Card #230 -- Joe Morgan, Cincinnati Reds
The picture is obviously a Spring Training shot, as he looks to be posing on a neighborhood field. Seriously, he looks like he's taking a swing on the same field where I played my high school games.
(Edited to add: Reader Wrigley Wax says in the comments below this may have been taken at Shea Staium. While the shot has more trees and smaller buildings than what I remember seeing while visiting the Flushing, Queens area...I will admit that I was there much later than when the picture would have been taken. I'll allow that the neighborhood may have been more suburban in '72 than it was by the 1990s. In any case, Morgan's road uniform suggests he could be in any of the National League parks except Riverfront Stadium. Thanks for the info.)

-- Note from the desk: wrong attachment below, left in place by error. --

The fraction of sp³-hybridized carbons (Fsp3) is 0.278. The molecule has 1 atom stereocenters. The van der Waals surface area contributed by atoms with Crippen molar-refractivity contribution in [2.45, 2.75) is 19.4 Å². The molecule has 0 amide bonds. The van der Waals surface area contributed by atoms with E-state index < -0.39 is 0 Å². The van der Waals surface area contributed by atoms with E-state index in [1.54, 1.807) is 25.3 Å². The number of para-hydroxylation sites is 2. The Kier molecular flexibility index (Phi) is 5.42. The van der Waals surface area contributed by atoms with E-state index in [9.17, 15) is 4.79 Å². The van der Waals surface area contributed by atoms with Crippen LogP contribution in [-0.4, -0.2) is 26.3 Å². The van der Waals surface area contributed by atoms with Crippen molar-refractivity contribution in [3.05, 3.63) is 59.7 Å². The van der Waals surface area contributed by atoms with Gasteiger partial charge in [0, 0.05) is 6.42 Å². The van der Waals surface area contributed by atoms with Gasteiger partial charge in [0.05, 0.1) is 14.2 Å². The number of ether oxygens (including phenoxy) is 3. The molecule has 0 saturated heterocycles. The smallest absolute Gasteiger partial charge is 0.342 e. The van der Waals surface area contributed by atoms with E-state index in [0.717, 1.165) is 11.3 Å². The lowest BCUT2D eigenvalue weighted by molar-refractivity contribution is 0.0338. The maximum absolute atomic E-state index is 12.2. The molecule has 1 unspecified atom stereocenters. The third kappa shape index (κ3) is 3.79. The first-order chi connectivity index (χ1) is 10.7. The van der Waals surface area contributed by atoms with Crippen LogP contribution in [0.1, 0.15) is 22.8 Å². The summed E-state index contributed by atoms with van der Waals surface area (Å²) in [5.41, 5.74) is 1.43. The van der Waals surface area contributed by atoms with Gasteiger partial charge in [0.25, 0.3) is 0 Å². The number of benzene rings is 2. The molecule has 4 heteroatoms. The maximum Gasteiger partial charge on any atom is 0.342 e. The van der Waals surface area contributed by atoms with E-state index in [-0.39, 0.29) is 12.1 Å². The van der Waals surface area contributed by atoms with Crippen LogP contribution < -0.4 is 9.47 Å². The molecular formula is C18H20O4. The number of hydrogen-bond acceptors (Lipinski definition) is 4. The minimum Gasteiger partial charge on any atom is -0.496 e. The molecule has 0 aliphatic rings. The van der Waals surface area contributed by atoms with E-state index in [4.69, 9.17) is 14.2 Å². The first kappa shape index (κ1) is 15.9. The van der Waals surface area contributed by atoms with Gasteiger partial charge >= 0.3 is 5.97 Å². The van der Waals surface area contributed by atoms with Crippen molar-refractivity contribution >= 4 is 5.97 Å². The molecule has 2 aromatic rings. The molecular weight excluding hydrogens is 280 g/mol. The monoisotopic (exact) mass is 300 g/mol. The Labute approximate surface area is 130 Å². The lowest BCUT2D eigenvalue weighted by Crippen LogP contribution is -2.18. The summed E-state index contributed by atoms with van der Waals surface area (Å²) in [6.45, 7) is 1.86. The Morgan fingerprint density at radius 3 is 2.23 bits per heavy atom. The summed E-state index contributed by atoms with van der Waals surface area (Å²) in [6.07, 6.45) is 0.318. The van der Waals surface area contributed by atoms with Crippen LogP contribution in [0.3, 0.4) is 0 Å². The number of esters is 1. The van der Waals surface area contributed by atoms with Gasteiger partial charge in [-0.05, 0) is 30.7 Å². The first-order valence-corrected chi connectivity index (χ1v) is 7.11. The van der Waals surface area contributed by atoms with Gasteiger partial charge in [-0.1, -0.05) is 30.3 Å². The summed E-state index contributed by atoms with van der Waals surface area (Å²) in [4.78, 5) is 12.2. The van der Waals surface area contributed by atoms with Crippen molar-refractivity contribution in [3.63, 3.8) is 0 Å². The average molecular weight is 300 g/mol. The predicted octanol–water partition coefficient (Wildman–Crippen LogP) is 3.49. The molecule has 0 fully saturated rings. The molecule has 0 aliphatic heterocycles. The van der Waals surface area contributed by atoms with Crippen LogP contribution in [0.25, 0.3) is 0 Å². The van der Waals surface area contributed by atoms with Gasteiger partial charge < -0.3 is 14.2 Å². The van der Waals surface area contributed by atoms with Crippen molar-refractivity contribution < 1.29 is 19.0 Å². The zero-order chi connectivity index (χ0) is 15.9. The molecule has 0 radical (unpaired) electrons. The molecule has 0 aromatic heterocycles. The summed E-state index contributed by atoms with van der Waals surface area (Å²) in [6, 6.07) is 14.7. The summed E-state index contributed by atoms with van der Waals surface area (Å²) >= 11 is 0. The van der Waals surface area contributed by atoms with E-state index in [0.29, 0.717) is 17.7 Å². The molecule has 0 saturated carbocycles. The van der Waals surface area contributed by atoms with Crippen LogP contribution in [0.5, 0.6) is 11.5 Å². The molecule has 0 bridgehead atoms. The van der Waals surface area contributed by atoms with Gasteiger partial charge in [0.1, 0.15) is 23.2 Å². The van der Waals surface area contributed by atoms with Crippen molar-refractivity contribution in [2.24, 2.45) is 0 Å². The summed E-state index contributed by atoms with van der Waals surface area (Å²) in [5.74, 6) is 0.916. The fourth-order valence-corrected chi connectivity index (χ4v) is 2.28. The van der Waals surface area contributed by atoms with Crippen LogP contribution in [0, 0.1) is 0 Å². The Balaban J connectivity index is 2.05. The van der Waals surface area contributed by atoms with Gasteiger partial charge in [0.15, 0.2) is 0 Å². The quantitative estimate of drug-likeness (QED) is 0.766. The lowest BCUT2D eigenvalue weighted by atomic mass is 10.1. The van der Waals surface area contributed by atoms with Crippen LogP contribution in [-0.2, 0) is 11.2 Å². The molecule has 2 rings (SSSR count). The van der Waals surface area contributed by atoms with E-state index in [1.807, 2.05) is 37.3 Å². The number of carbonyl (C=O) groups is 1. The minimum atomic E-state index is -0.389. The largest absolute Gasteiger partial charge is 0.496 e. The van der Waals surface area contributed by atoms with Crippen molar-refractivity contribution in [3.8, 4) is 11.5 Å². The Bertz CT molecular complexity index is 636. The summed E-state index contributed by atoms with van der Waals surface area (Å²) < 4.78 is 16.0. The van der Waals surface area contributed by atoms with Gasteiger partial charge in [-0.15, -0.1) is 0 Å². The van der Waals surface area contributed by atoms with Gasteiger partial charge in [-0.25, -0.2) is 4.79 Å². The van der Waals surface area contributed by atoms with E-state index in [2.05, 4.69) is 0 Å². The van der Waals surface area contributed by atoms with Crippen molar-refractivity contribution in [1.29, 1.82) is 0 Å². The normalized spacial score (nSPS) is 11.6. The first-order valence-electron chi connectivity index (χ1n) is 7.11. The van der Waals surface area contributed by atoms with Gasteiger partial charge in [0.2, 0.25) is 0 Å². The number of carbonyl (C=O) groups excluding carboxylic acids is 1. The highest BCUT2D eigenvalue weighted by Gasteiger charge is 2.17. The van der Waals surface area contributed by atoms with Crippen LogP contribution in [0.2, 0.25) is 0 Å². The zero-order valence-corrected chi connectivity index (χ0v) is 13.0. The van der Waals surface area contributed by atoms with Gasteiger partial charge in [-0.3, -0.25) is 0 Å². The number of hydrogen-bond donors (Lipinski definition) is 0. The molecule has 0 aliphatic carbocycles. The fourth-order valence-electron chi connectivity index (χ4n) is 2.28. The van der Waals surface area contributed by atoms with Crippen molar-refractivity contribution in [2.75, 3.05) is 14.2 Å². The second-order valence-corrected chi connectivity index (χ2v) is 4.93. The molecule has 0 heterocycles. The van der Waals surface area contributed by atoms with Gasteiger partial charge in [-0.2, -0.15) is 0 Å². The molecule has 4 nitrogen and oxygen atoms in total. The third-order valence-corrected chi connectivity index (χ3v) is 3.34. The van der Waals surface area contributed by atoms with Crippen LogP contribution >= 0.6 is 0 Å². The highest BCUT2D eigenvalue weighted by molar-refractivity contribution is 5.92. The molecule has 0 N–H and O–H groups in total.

In a Hall of Fame career, Morgan was one of the finest second basemen in major league history. When the Houston Astros traded him to the Reds after the 1971 season, his presence in the lineup made Cincinnati much more dangerous. With Morgan batting right behind Pete Rose, he presented a threat because of his power, speed and glove. Among his achievements: eight straight All-Star appearances as a Red, back-to-back World Series titles in 1975 and '76 and back-to-back league MVP awards in those same years.
After going back to the Astros in 1980, Morgan continued to be productive as his career wound down. His leadership on and off the field with San Francisco in 1982 won him the Comeback Player of the Year award. He would reunite with Big Red Machine teammates Rose and Tony Perez on the 1983 Phillies and return to the World Series. Retiring after the '84 season (spent with the Oakland A's), Morgan went into the broadcast booth, where he remains today. Although he has now spent more seasons describing the action on the field than he did taking part in it, Morgan has become a polarizing figure among fans. There are fans who appreciate the insight a Hall of Fame player can bring to a game as nuanced as baseball, but there are also many who don't care for his analysis.